31. Medial Condyle Fractures

Case 31


History and Physical Examination


A 21-year-old recreational soccer player presents 6 hours after falling onto an outstretched arm. He complains of pain, swelling, and limited motion of his elbow. He denies any numbness or weakness.


Range of motion is 60 to 100 degrees of elbow flexion. He has moderate crepitation and pain through a range of motion and moderate swelling of his elbow. Stability testing demonstrates significant opening to valgus stress. He is neurovascularly intact.


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Figure 31–1. (A) Anteroposterior (AP) and (B) lateral radiographs demonstrate a medial condyle fracture.


Differential Diagnosis


1. Medial ulnar collateral ligament disruption


2. Intercondylar distal humerus fracture


3. Medial condyle fracture


4. Elbow dislocation


Radiologic Findings


Anteroposterior (AP) and lateral radiographs are obtained (Fig. 31–1).


Diagnosis


Medial Condyle Fracture. Pain, swelling, and crepitation point toward an elbow fracture. Increased valgus opening demonstrates the loss of bony or ligamentous integrity. Radiographs confirm a medial condyle fracture.


Surgical Management


The authors prefer open reduction and internal fixation of all but nondisplaced or minimally displaced medial condyle fractures. Generally, little comminution is present, allowing for good intraoperative and postoperative stability. The instability associated with the fracture itself and the disruption of the posterolateral ligamentous structures that often occurs argue against treating the fracture nonoperatively.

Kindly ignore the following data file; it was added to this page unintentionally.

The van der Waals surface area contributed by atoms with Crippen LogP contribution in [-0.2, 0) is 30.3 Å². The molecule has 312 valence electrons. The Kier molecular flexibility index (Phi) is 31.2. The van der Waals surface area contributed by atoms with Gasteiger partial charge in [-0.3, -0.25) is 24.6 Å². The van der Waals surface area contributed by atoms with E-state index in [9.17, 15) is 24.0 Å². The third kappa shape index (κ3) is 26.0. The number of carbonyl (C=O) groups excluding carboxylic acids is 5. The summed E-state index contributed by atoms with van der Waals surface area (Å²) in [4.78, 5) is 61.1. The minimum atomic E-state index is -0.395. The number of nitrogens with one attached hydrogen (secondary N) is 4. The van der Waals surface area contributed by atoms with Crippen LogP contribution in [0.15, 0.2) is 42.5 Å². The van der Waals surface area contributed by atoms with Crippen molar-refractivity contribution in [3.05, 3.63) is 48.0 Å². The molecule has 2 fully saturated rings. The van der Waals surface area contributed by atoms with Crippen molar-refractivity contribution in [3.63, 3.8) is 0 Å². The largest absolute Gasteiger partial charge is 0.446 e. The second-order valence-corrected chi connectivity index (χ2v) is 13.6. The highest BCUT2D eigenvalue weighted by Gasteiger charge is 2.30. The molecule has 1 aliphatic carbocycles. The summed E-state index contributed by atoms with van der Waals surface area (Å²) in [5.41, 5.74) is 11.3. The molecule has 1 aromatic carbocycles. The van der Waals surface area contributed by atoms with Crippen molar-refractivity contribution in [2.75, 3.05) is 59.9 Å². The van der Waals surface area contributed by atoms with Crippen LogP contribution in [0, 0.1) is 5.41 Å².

The goal of surgery is to restore joint congruity with stable internal fixation, allowing for early postoperative motion. Generally, a medial incision is carried out and the ulnar nerve is carefully protected. Screw fixation is often adequate using lag screw AO techniques. A medial columnar plate should be placed if significant comminution is present or if lag screw fixation is deemed to provide inadequate stability to allow for immediate motion. Care must be taken to avoid the olecranon fossa with the screws, and intraoperative fluoroscopy is helpful in this regard. Also, AO cannulated screws are helpful in directing screw placement (Fig. 31–2).


Repair of the lateral ulnar collateral ligament complex is considered if joint stability is not restored by fracture fixation. The varus stress usually responsible for medial condyle fractures results in disruption of this lateral ulnar collateral ligament complex. If, after fracture fixation, posterolateral rotatory subluxation persists, repair of the lateral capsular disruption should be accomplished through a separate, lateral incision. Suction drainage is usually applied and a soft dressing placed on the extremity.


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Figure 31–2. (A) AP and (B) lateral radiographs demonstrate fracture fixation.



PEARLS


• Adequate visualization at the time of fracture fixation is important in ensuring anatomic reduction.


• Fluoroscopic evaluation of fracture alignment and fixation are important in helping confirm a good reduction and in ensuring that screws are properly positioned.

Jan 28, 2017 | Posted by in ORTHOPEDIC | Comments Off on 31. Medial Condyle Fractures
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